Becoming what God wants

Focus: Following the example of Jesus

Colossians 3:23-24 (NKJV) And whatever you do, do it heartily, as to the Lord and not to men, knowing that from the Lord you will receive the reward of the inheritance; for you serve the Lord Christ.

A few years ago, I was looking into the possibility of applying for a grant for a video project I was considering. As I searched the various foundations that offered grants for media production, I had to study the specific guidelines that each foundation expected, in order for an applicant to first be considered—and then to qualify.

During the time I was researching, I attended a seminar on grant writing, where I learned that each foundation offering a grant takes the time to ponder what kind of goodwill efforts they would be willing to fund. With many worthy causes in the world, they have to determine their own objectives and create a rigid set of ‘rules’ for applicants to follow when making application, so they can then consider the proposals that best match their criteria.

Some people write grants for a living and are very successful at it. These people have studied the craft of grant writing and have become familiar with the process of putting together a detailed and often complex proposal that will get the respect of the funders and meet a deadline.

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To learn what God expects, we must study the life of Jesus. --Christina Cook Lee, A Quest For New Strength
Link to New Strength Devotional, Audio Version
To learn what God expects, we just study the life of Jesus. --Christina Cook Lee, A Quest For New Strength
New Strength Devotional Inspirational Statement of the Day

An experienced grant writer is good at matching potential recipients with the right donors. They also must make sure that someone seeking a grant is ‘ready to receive’, since this is one of the important qualifications for being awarded a grant. In the end, the ones who win the grants are those who have shown the best effort to apply—and those who will hopefully put the funds to the best use. You don’t just ask for money and get it—you compete against other individuals and organizations who have also applied—and in the end—it’s a contest, of sorts. Those who qualify, receive the reward.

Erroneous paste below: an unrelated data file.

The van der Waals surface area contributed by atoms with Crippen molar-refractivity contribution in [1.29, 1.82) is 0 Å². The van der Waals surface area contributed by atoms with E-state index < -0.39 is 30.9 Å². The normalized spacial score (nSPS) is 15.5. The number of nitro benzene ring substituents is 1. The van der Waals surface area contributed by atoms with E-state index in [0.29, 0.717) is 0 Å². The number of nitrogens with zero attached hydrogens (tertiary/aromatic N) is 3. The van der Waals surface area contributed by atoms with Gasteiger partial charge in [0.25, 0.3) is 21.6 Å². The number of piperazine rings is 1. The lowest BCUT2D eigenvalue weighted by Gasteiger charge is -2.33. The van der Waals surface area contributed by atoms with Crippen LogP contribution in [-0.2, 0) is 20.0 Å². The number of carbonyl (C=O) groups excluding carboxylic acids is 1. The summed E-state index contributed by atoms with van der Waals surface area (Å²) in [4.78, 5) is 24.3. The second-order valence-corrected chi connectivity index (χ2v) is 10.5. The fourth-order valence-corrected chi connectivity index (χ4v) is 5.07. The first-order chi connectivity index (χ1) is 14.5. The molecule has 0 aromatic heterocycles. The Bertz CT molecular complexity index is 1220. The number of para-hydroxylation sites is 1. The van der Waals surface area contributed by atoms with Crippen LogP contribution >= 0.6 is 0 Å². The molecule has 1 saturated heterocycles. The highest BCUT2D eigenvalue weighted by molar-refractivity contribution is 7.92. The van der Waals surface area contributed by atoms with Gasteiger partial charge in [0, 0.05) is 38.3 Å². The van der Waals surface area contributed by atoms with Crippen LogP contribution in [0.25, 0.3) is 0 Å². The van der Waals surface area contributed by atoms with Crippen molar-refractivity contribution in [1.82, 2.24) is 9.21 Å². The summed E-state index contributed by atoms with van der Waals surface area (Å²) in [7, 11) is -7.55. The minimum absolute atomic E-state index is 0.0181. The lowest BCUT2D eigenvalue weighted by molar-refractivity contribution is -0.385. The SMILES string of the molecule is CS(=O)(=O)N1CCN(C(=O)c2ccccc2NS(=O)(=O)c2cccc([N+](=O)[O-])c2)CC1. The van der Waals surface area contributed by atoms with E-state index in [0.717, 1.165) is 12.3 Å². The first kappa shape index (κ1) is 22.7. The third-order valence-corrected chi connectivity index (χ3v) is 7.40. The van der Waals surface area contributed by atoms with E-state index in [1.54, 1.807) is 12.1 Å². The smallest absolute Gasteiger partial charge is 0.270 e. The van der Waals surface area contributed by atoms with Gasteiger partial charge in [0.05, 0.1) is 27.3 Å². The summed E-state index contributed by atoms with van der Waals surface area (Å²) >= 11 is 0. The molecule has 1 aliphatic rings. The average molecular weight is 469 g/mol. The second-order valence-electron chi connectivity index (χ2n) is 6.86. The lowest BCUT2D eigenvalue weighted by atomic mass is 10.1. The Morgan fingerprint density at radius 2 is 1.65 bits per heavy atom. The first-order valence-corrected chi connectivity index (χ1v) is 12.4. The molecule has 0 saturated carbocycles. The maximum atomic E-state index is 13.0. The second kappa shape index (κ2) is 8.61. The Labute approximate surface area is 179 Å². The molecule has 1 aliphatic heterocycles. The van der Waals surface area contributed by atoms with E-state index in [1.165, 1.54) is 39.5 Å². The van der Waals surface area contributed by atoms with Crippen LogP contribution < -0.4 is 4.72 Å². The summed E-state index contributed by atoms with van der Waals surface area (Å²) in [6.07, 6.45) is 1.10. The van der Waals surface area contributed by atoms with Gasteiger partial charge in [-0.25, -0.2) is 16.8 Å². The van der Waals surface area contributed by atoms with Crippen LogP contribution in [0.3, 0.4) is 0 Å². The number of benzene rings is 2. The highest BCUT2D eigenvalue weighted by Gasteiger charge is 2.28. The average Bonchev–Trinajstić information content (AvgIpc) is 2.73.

Life is not a game or a contest—but you could think of it in those terms, for the purpose of grasping the importance of becoming what God wants. It’s clear that God has a detailed plan for every person’s life. He designed us each with unique qualities and characteristics that would fulfill His specific purpose. Everyone who accepts Christ as their Savior is expected to follow the guidelines spelled out in the Word of God. By doing so, we will receive various rewards when we stand before Him some day.

To learn what God expects, we must study the life of Jesus. We must learn His ways and model our lives by His example. Jesus went about doing good and was always about His Father’s business. His great love caused Him to be intensely interested in the needs of others. He truly understood human nature and He knew that ministering to people’s needs was the best way to get their attention, so He could point them toward the kingdom of God.

Jesus came to earth to compete in a contest for your soul. He came to fulfill a specific purpose so that you wouldn’t have to spend eternity in hell. His efforts were superior. He went the distance and WON! Because of what He accomplished, you can be a winner, too. God is not willing that any should perish, but that all should come to repentance (2 Peter 3:9 KJV).

God never meant for us to live our lives in a haphazard manner. Over and over in scripture the example of servitude and reward is portrayed. Are you becoming what God wants you to be? Beyond being ‘saved by grace’, are you ‘growing in grace’?

Living for God and becoming what He wants involves doing what Jesus did and sharing the Good News of salvation. It involves being merciful and filled with love, joy, and peace. It means that we are willing to persevere through the trials of life with patience. We should also be gentle, good, and filled with faith. We must exhibit the qualities of quiet strength and self-control. The Bible says we will one day stand before God and be judged for all of our actions. If we live a life that is no different from any unbeliever—we will be ashamed at the judgment.

Many years ago, Charles M. Sheldon wrote a book called, “In His Steps”. The story involves a homeless man who challenges the Reverend Henry Maxwell to seriously consider the model of Christ. The homeless man questions the actions of common Christians who ignore the needs of those who are lost and underprivileged. The presentation of this man’s point of view leads many of the novel’s characters to ask, “What would Jesus do?”

Declaration: I will find new strength by examining my ways and attempting to imitate the life of Christ. In every situation, I will ask myself, “What would Jesus do?”

Read ‘In His Steps’ free, through the Open Library:

All NEW STRENGTH posts are Copyright by Christina Cook Lee as of the date they were written and posted. Please request permission to re-post or re-blog. This material will be published as a book in 2014, by the grace of God. To subscribe to New Strength, select ‘follow’ in the upper left corner of this page.

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